What's Causing Your Dry Skin Problem?

Posted by administrator Monday, May 23, 2011

A dry skin problem can be uncomfortable and even maddening.  Your skin might feel tight and painful; it might look dull or red or flaky.  Worst of all is the itchiness -- the sort of overwhelming itchiness that makes you feel like you're infested with fleas, that keeps you awake at night, miserably raking your skin with a back scratcher.
"Dry skin is extremely common," says Barney Kenet, MD, a dermatologist from New York Presbyterian Hospital and Weill Cornell Medical Center.  "There are probably close to 100 million dried out, itchy people in this country right now." And if the itching weren't bad enough, a dry skin problem can be more than just a superficial issue, experts say.
"Your intact, healthy skin is your body's primary defense against infection," says Claude Burton MD, professor of dermatology at Duke University School of Medicine.  If you let your skin get dried out and cracked, you could be giving all sorts of nasty bacteria a way in.  That can lead to more serious problems.
There are lots of good reasons to do something about your dry, itchy skin -- your looks, your health, and your sanity.  So it's time to put down the back scratcher and really figure out what's really causing your dry skin problem.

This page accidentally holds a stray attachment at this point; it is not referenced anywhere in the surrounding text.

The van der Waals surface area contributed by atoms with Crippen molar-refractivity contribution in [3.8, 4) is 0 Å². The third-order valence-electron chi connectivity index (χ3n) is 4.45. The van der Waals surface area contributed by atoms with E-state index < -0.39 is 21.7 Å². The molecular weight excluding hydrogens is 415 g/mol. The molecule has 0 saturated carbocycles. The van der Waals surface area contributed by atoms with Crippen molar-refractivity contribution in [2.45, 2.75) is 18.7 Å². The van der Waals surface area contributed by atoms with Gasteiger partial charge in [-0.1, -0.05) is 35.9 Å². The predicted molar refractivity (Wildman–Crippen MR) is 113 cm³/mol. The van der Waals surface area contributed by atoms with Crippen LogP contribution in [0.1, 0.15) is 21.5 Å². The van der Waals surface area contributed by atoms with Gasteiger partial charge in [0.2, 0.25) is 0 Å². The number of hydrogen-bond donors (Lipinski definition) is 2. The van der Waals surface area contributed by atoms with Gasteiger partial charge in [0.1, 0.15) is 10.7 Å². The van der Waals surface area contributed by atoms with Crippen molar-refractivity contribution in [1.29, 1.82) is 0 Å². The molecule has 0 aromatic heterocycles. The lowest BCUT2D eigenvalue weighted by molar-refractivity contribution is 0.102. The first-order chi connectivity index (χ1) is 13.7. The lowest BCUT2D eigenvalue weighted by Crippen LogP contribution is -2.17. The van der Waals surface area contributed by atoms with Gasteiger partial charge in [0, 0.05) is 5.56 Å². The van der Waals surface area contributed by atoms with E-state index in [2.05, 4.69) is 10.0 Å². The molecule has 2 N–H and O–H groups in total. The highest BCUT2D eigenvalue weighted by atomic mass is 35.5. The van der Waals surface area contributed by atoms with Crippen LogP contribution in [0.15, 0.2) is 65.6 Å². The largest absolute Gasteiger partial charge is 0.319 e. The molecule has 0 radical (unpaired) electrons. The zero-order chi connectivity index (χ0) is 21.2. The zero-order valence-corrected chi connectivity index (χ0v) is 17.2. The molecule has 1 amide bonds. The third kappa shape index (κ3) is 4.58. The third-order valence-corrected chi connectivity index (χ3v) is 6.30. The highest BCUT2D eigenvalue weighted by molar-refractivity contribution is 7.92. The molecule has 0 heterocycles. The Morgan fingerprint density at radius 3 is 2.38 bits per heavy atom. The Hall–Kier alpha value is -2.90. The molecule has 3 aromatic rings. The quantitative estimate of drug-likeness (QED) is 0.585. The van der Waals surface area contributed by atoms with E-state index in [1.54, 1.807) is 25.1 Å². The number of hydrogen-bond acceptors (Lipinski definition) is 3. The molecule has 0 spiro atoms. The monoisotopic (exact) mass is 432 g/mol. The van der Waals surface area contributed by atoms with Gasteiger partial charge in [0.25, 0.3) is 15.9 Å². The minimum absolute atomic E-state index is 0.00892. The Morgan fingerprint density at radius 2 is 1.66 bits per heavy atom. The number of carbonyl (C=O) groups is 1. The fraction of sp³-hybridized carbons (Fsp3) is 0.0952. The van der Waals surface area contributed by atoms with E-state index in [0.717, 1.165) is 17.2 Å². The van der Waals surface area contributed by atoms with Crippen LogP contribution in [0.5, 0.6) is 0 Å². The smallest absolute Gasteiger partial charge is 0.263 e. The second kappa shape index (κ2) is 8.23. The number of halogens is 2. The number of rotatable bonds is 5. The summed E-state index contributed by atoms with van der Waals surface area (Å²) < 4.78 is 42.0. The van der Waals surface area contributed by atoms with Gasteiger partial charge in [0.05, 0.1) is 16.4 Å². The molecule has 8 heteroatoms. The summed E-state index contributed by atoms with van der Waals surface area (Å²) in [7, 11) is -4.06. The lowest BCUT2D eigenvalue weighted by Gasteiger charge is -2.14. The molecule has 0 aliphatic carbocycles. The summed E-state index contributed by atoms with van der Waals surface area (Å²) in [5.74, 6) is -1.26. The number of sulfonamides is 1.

For many, dry skin is not a sign of a skin condition or disease, but is simply caused by harsh soaps, itchy clothing, misusing moisturizer, and long, hot showers. But the medications you take -- and even medical conditions such as diabetes, psoriasis, hypothyroidism, and malnutrition -- can also cause severe dry skin. Read on to understand how and why these problems dry out your skin.

Understanding Dry Skin

Let's start with some skin basics.  Normal, healthy skin is coated in a thin layer of natural lipids, or fatty substances.  They keep in moisture, leaving the skin soft and supple.
What causes dry skin -- or xerosis, as it's known medically? Usually, something in the environment -- or something you're doing to your skin -- is stripping away these fatty oils, leaving your skin unprotected.  Less often, the cause is internal; a health condition or genetic predisposition is making your skin dry out.
While patches of dry, itchy skin can appear anywhere, it's most common on the arms, hands, lower legs, and abdomen.  Dry skin is often felt more than it's seen, but on some people it can be noticeable and embarrassing.  For many African-Americans, dry skin is a special concern, since the flakes of skin can look gray, or "ashy," says Vesna Petronic-Rosic, MD, assistant professor of medicine and director of the Dermatology Outpatient Clinic at the University of Chicago Medical School.
If untreated, dry skin can sometimes lead to dermatitis -- inflammation of the skin -- swelling, and infection.  The good news is that just as most causes of dry skin are external, most cures for dry skin are external.  With careful dry skin care, you can usually solve the problem.

source : http://www.webmd.com/skin-beauty/features/dry-skin-causes

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